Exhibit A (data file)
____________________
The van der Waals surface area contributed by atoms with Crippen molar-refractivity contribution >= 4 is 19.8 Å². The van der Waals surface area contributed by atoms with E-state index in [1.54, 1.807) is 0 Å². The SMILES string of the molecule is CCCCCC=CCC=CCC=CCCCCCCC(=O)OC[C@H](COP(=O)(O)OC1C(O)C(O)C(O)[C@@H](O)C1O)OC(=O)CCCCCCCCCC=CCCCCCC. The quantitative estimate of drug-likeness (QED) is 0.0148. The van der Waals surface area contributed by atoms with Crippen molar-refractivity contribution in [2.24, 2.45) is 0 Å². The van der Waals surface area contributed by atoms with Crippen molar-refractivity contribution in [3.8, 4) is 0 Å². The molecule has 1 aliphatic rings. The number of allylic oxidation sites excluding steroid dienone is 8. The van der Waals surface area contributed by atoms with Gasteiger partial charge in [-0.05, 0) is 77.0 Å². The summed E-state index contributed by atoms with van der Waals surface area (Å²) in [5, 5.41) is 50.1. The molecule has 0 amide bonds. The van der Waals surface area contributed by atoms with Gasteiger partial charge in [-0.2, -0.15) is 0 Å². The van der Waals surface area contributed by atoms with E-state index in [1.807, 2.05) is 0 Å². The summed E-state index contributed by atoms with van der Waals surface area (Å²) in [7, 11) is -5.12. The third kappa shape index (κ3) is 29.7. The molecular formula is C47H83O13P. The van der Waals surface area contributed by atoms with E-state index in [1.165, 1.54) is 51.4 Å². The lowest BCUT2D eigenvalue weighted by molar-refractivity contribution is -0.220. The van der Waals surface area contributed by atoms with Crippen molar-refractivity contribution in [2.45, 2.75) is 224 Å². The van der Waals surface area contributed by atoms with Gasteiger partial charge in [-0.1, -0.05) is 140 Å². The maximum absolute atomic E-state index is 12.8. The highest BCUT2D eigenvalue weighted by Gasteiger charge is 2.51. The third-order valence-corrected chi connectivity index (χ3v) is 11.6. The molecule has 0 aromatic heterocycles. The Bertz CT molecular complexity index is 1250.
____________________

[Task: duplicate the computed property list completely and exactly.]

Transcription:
The van der Waals surface area contributed by atoms with Crippen molar-refractivity contribution >= 4 is 19.8 Å². The van der Waals surface area contributed by atoms with E-state index in [1.54, 1.807) is 0 Å². The SMILES string of the molecule is CCCCCC=CCC=CCC=CCCCCCCC(=O)OC[C@H](COP(=O)(O)OC1C(O)C(O)C(O)[C@@H](O)C1O)OC(=O)CCCCCCCCCC=CCCCCCC. The quantitative estimate of drug-likeness (QED) is 0.0148. The van der Waals surface area contributed by atoms with Crippen molar-refractivity contribution in [2.24, 2.45) is 0 Å². The van der Waals surface area contributed by atoms with Crippen molar-refractivity contribution in [3.8, 4) is 0 Å². The molecule has 1 aliphatic rings. The number of allylic oxidation sites excluding steroid dienone is 8. The van der Waals surface area contributed by atoms with Gasteiger partial charge in [-0.05, 0) is 77.0 Å². The summed E-state index contributed by atoms with van der Waals surface area (Å²) in [5, 5.41) is 50.1. The molecule has 0 amide bonds. The van der Waals surface area contributed by atoms with Gasteiger partial charge in [-0.2, -0.15) is 0 Å². The van der Waals surface area contributed by atoms with E-state index in [1.807, 2.05) is 0 Å². The summed E-state index contributed by atoms with van der Waals surface area (Å²) in [7, 11) is -5.12. The third kappa shape index (κ3) is 29.7. The molecular formula is C47H83O13P. The van der Waals surface area contributed by atoms with E-state index in [1.165, 1.54) is 51.4 Å². The lowest BCUT2D eigenvalue weighted by molar-refractivity contribution is -0.220. The van der Waals surface area contributed by atoms with Crippen molar-refractivity contribution in [2.45, 2.75) is 224 Å². The van der Waals surface area contributed by atoms with Gasteiger partial charge in [-0.1, -0.05) is 140 Å². The maximum absolute atomic E-state index is 12.8. The highest BCUT2D eigenvalue weighted by Gasteiger charge is 2.51. The third-order valence-corrected chi connectivity index (χ3v) is 11.6. The molecule has 0 aromatic heterocycles. The Bertz CT molecular complexity index is 1250.